It should be noted that an immigration judge sitting in 1993 would have had scant, if any, evidence of rehabilitation. In contrast, we have the benefit of what has since transpired. For example, within 17 months of his deportation El Shami had returned to the United States and had been convicted of a drug crime. More relevant to the crimes at issue here, in 1996 El Shami escaped punishment for using the identification of another person, but in early 1999 he pleaded guilty of using the same person's identification to fraudulently purchase jewelry. And El Shami's identity thievery was just beginning: in June 2000 he pleaded guilty to two counts of financial identity fraud using two additional names, Docket No. 82 at 17-18; and in December 2000 he pleaded guilty to 59 counts of obtaining property by false pretense using over 30 different persons' names and other information concerning them, id. at 18-25, including the names “Jonathan Harris” and “Matthew Harris,” which names El Shami nevertheless continued to use to commit the crimes at issue in these proceedings. On the basis of this record, the district court, in sentencing in this very case, described El Shami to be “a hard[-]core recidivist.” Docket No. 84 at 7. Our hypothesizing about what might have occurred in 1994 should not ignore these facts.
El Shami's crimes, though perhaps not as serious as his sex crime and arson, are hardly victimless. Indeed, El Shami was ordered to pay restitution to nine businesses of over $42,000. More importantly, his latest scheme-executed over nearly three weeks from May 5, 2003 until he was arrested on May 25-involved personal information with respect to four people. A victim-impact statement in the record describes El Shami's use of another's Social Security number as a “13 month nightmare” which, among other impacts, prevented that victim from refinancing a mortgage. Docket No. 72. Nor did the fraudulent documents fall into his lap. As in his previous crimes, El Shami possessed credit cards, social security cards, two resident alien cards, checks, and driver's licenses in various names not his own. In short, the facts of the admitted crimes prove El Shami's continuing disregard for other people, to say nothing of the law.2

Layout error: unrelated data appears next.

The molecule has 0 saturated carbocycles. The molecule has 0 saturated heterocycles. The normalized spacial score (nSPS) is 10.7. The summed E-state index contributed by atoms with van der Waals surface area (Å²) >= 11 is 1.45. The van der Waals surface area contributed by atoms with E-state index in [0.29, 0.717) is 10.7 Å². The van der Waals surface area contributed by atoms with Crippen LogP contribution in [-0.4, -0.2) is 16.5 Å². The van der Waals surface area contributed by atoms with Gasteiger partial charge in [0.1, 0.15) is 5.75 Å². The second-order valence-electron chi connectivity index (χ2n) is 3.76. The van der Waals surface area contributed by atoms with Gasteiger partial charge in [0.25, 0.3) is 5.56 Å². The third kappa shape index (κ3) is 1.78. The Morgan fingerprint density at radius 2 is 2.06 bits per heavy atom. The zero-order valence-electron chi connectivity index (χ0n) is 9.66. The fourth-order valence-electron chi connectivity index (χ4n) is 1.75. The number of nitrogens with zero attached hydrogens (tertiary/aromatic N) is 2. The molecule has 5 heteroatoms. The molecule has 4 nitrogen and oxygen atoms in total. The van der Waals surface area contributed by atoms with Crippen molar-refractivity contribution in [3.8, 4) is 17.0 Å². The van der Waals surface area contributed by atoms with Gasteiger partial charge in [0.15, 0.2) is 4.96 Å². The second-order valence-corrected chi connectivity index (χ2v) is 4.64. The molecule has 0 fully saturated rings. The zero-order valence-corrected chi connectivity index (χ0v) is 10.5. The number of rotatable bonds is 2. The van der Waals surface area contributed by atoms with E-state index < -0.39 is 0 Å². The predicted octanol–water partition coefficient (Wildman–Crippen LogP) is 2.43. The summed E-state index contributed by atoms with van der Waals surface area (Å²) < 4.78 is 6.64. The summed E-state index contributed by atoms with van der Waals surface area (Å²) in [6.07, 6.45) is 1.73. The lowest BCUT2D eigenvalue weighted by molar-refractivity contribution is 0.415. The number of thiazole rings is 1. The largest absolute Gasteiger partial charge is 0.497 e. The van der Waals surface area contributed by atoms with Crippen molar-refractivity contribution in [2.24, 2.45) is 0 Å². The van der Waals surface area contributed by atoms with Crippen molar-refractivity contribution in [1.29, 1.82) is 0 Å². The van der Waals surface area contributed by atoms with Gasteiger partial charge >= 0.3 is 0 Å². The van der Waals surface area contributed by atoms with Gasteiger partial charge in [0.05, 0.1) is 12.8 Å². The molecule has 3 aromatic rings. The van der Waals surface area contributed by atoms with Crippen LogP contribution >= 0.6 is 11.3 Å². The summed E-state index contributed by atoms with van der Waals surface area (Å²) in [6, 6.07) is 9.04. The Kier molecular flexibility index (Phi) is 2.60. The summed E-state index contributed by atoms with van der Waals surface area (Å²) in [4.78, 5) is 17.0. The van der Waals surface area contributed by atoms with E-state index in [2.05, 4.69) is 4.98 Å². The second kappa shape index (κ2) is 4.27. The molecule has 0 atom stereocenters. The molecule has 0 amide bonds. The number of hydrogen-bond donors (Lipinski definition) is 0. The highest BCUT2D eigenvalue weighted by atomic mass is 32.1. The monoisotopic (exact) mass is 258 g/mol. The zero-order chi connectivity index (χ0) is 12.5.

Accordingly, I would affirm the validity of El Shami's deportation and reach the other arguments raised in this appeal.
1. Section 1326(a) prohibits any alien who has been ordered deported or removed from the United States from re-entering the United States without permission of the Attorney General. Section 1326(b)(2) increases the penalty for illegal reentry for aliens whose removal was subsequent to a conviction of an aggravated felony. See 8 U.S.C. § 1326(a-b).
2. El Shami argues three additional grounds for vacating the illegal reentry conviction. First, El Shami contends that the district court erred in permitting the United States to introduce his aborted plea agreement and accompanying statement of facts at trial when the record clearly demonstrated that El Shami had not knowingly and voluntarily waived his protections under Federal Rule of Evidence 410 and Federal Rule of Criminal Procedure 11(f). Second, El Shami asserts that the district court erred in denying his motion for judgment of acquittal as to the unlawful reentry charge. Finally, El Shami submits that the district court plainly erred by allowing the jury to consider hearsay evidence. Because we decide the issue on the first ground, we do not address these alternative arguments for vacating the conviction.
3. After learning that the immigration court in Louisiana had scheduled El Shami's deportation hearing for April 23, 1993, in Louisiana, El Shami's attorney faxed a motion to transfer venue to the Department of Justice Office of the Immigration Judge. This motion was either misplaced or never received by the immigration court in Louisiana. Neither El Shami or his attorney appeared in Louisiana for the April 23 hearing. When El Shami did not appear, the immigration judge continued the hearing until April 30, 1993, and a letter was mailed to counsel in New Jersey informing him of the new date and time. Neither the defendant or his counsel appeared at the April 30 hearing. Shortly thereafter, an official with the immigration court in Louisiana contacted El Shami's attorney by telephone to inquire as to the reason for El Shami's nonappearance. During this conversation, the official informed El Shami's attorney that the court had never received his transfer motion. Subsequently, the court granted defense counsel a two-week extension to re-file a motion to transfer venue, which the immigration judge granted. See J.A. 80-89.
4. Although the INS sent notice of the hearing date to El Shami's bond holder, J.A. 91, there is no evidence that the bond holder forwarded this information to El Shami. The United States does not contend otherwise.